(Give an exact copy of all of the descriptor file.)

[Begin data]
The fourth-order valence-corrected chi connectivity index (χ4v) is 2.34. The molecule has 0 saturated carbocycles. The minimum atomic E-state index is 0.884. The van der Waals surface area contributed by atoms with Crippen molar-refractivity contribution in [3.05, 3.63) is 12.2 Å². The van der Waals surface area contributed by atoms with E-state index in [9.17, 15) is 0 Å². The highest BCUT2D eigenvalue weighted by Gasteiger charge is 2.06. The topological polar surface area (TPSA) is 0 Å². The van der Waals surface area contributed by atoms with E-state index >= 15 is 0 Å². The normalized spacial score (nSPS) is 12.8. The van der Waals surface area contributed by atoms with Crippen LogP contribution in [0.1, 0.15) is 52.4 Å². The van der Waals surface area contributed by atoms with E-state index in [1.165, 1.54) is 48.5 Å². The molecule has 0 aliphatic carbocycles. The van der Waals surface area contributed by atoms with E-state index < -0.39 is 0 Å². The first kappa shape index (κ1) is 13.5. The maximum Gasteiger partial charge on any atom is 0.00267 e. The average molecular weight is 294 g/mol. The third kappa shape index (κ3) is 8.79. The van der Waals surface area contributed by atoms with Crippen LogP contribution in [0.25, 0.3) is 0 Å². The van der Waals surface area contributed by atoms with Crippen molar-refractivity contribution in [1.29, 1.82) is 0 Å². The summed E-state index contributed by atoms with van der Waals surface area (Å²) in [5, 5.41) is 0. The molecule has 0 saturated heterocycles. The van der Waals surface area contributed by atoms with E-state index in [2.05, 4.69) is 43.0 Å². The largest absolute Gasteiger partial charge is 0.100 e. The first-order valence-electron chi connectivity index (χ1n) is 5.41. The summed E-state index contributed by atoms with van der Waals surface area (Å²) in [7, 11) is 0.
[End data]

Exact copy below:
The fourth-order valence-corrected chi connectivity index (χ4v) is 2.34. The molecule has 0 saturated carbocycles. The minimum atomic E-state index is 0.884. The van der Waals surface area contributed by atoms with Crippen molar-refractivity contribution in [3.05, 3.63) is 12.2 Å². The van der Waals surface area contributed by atoms with E-state index in [9.17, 15) is 0 Å². The highest BCUT2D eigenvalue weighted by Gasteiger charge is 2.06. The topological polar surface area (TPSA) is 0 Å². The van der Waals surface area contributed by atoms with E-state index >= 15 is 0 Å². The normalized spacial score (nSPS) is 12.8. The van der Waals surface area contributed by atoms with Crippen LogP contribution in [0.1, 0.15) is 52.4 Å². The van der Waals surface area contributed by atoms with E-state index in [1.165, 1.54) is 48.5 Å². The molecule has 0 aliphatic carbocycles. The van der Waals surface area contributed by atoms with E-state index < -0.39 is 0 Å². The first kappa shape index (κ1) is 13.5. The maximum Gasteiger partial charge on any atom is 0.00267 e. The average molecular weight is 294 g/mol. The third kappa shape index (κ3) is 8.79. The van der Waals surface area contributed by atoms with Crippen LogP contribution in [0.25, 0.3) is 0 Å². The van der Waals surface area contributed by atoms with Crippen molar-refractivity contribution in [1.29, 1.82) is 0 Å². The summed E-state index contributed by atoms with van der Waals surface area (Å²) in [5, 5.41) is 0. The molecule has 0 saturated heterocycles. The van der Waals surface area contributed by atoms with E-state index in [2.05, 4.69) is 43.0 Å². The largest absolute Gasteiger partial charge is 0.100 e. The first-order valence-electron chi connectivity index (χ1n) is 5.41. The summed E-state index contributed by atoms with van der Waals surface area (Å²) in [7, 11) is 0.